I can only write when I can hold one thought at a time, hold each up and inspect it, turn it, observe, record. It needs to be at least somewhat quiet enough for me to think straight enough to get through the tangle of thought-voices and pluck one. And so this mania of thoughts could really scare me if I let it. This mangle of loud thoughts all at once. But I have to trust that if I let it all be, eventually all of it will sort itself out and I will write what needs to get written and leaving the rest will be okay.
I think about my first session with my new Alcohol & Drug Addiction Counselor which I attended last evening. Please let me tell you that writing that sentence feels as surreal and bizarre to me as sipping my morning coffee whilst watching an elephant peddle merrily down my street on a unicycle and yet I am trying to be cool about it like this was all meant to be my life but I don’t think that’s true, honestly.
It was not ‘always meant to be’ in fact it was never meant to be if you asked me a few months ago. A few months ago, I could not even use the words alcohol or sober or recovery or addiction or any of the rest of it. Part of my drinking-self-survival was to pretend all of that did not exist because for me it didn’t. It couldn’t. If it did I might need to deal with it and fuck knows I was in no condition to have to do that.
I tell my counselor man about the flood of thoughts I keep experiencing all the time, to which he responds by nodding encouragingly and calling them ‘racing thoughts’ which I let him get away with it but it isn’t right. They aren’t ‘racing’ like some kind of strongman contest with each other, they are rather like adorable but hyperactive gremlins all cramming into the same doorway at once trying desperately to burst out of the tightness of my mind and onto the freedom of my page.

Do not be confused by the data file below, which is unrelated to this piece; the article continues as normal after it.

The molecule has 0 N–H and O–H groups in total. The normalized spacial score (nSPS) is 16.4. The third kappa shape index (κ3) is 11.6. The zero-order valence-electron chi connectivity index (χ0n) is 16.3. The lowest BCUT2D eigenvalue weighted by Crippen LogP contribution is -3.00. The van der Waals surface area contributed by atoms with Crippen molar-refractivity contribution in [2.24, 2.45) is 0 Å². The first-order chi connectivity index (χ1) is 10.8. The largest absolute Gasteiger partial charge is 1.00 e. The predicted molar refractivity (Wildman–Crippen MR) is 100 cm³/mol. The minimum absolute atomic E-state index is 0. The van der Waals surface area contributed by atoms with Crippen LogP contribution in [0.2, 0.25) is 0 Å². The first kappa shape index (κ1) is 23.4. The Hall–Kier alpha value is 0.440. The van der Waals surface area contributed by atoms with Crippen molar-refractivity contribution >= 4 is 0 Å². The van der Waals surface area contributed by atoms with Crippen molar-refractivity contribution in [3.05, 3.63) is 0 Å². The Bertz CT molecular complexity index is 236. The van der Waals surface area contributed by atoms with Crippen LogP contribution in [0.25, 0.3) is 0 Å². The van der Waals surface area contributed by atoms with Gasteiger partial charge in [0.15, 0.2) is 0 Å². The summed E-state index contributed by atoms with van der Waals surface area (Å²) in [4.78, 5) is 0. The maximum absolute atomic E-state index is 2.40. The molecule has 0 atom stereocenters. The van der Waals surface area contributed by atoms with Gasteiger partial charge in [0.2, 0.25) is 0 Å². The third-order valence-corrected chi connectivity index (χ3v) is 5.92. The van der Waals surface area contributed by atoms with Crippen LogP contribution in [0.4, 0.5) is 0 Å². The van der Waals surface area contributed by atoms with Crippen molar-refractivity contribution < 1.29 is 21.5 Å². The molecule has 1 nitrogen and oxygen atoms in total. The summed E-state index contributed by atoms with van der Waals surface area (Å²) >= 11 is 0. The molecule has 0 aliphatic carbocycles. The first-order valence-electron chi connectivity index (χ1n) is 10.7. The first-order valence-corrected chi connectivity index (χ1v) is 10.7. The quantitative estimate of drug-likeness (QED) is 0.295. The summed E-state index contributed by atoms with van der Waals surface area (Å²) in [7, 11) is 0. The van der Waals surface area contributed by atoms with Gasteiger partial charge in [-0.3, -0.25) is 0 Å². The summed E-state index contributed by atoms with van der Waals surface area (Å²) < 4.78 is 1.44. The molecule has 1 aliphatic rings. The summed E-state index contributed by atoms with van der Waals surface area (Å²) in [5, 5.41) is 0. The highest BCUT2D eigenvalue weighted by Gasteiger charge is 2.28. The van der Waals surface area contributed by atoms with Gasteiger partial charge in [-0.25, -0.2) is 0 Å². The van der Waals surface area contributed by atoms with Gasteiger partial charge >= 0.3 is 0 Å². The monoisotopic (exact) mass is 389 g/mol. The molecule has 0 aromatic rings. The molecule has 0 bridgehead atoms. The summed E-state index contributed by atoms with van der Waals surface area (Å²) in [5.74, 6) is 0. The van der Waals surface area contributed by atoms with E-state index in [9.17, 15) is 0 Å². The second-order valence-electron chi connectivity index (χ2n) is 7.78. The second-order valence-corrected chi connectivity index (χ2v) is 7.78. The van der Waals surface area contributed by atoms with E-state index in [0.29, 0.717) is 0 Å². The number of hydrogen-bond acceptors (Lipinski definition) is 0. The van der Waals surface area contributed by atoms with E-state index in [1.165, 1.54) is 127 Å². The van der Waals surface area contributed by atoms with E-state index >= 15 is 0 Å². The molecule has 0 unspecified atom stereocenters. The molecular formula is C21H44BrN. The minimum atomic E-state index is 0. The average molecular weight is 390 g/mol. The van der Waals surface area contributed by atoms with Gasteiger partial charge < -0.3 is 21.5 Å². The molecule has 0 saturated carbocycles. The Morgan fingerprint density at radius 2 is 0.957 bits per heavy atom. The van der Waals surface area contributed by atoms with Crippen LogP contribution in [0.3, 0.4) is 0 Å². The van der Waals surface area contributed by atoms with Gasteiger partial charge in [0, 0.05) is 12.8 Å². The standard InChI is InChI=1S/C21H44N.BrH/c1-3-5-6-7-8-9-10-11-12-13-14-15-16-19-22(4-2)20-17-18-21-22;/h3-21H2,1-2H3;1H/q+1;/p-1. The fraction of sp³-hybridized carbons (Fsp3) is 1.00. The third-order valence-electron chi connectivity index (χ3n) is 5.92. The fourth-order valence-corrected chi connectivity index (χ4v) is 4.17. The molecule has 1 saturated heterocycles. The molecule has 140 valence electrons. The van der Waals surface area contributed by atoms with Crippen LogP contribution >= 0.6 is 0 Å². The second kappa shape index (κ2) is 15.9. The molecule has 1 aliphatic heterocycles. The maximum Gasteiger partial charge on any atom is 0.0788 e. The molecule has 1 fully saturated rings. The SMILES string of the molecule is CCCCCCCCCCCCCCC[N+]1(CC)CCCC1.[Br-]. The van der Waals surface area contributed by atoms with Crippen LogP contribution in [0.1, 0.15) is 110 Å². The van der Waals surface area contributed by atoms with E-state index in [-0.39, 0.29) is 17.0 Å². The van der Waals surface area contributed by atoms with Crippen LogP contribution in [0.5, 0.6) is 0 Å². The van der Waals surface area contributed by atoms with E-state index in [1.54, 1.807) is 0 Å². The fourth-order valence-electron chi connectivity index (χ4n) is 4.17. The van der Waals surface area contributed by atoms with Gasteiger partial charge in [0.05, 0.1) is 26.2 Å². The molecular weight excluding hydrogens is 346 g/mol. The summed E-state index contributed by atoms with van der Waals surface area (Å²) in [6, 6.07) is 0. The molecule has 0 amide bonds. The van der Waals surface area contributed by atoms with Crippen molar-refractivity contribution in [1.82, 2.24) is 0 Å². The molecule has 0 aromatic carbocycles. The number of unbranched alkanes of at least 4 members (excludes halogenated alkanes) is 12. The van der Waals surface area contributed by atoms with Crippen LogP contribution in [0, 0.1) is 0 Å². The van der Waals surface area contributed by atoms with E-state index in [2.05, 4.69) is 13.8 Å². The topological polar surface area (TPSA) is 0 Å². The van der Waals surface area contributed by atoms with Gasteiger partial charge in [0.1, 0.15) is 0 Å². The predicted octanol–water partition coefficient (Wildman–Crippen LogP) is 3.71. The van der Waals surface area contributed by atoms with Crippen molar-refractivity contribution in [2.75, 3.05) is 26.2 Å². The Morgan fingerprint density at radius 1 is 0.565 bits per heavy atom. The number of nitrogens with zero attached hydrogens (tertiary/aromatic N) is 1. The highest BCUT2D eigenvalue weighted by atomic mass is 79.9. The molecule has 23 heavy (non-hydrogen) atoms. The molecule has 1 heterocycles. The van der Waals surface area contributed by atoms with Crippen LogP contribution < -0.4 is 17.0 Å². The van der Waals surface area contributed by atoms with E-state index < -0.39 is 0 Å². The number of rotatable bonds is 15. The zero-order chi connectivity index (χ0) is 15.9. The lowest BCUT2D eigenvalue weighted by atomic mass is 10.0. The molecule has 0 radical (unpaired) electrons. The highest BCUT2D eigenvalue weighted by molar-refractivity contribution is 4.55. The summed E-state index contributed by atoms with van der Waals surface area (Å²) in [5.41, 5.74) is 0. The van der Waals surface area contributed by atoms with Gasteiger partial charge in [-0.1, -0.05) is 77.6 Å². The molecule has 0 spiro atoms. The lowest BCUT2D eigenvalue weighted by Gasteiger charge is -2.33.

They want to say what they have been dying to say and finally, mercifully be heard. Each one believes earnestly in itself and trusts me to understand. And I feel very strongly that I owe them that. That I am here to make sure these creatures get a stage. A moment in the spotlight or sunlight or whatever you may say.
I tell my counselor about my darkest times. I choke on tears for the better part of an hour as he sits quietly and patiently and attentively and calmly, like he may even have expected this, all of this, to unfold exactly the way it is. I, on the other hand, feel like a wild animal that can only express what its truest nature is and cannot think beyond that very basic primal premise. A creature which can only be what it is and do what it has to do. Drain itself of the poison it has known was inside for decades but was afraid it would kill off the whole entire earth if she let it out. The poisonous thorny wretchedness that she believed sincerely she had to hold in because better she be killed off quietly like a good little beast instead of cause any more trouble for a single blade of surrounding grass.
What on earth was my self-worth before I got sober? What on earth made me so goddamn afraid all the time? Afraid to not drink and afraid of what the drinking was doing to me. Afraid, afraid all the time, either way. I ask the counselor man if I am an alcoholic. I ask him this right off the jump at the start of our session. I want answers.
But he is wily and wise and diverts the question. Some kind of magic therapeutic hat trick takes place and I find myself telling him about the extremely dangerous nature of my multiple blackouts. He raises both of his therapy knowing man eyebrows and repeats back to me so I can hear it from the outside looking in: Oh, so you had blackouts... I emphasize to him like I am sort of proud but sort of not that I am able to verbalize this: Yes, yes, many many blackouts.
He tells me when we speak about a drinking problem what we are speaking about is a loss of control. That’s all it is really about when you get right down to it, beyond the labels, beyond the stigmas and diagnoses. Are you or are you not in control of this thing that is holding your life at knifepoint.
He asks me if I think that blackouts are something ‘normal’ people experience on the regular. I am stupefied by this question. Because it is so stark, so blatantly naked I don’t expect it, and because the answer comes to me not smoothly, but rather like a crooked person in a faded unbuttoned trenchcoat stumbling down the sidewalk who arrives to me ragged, bewildered, and out of breath.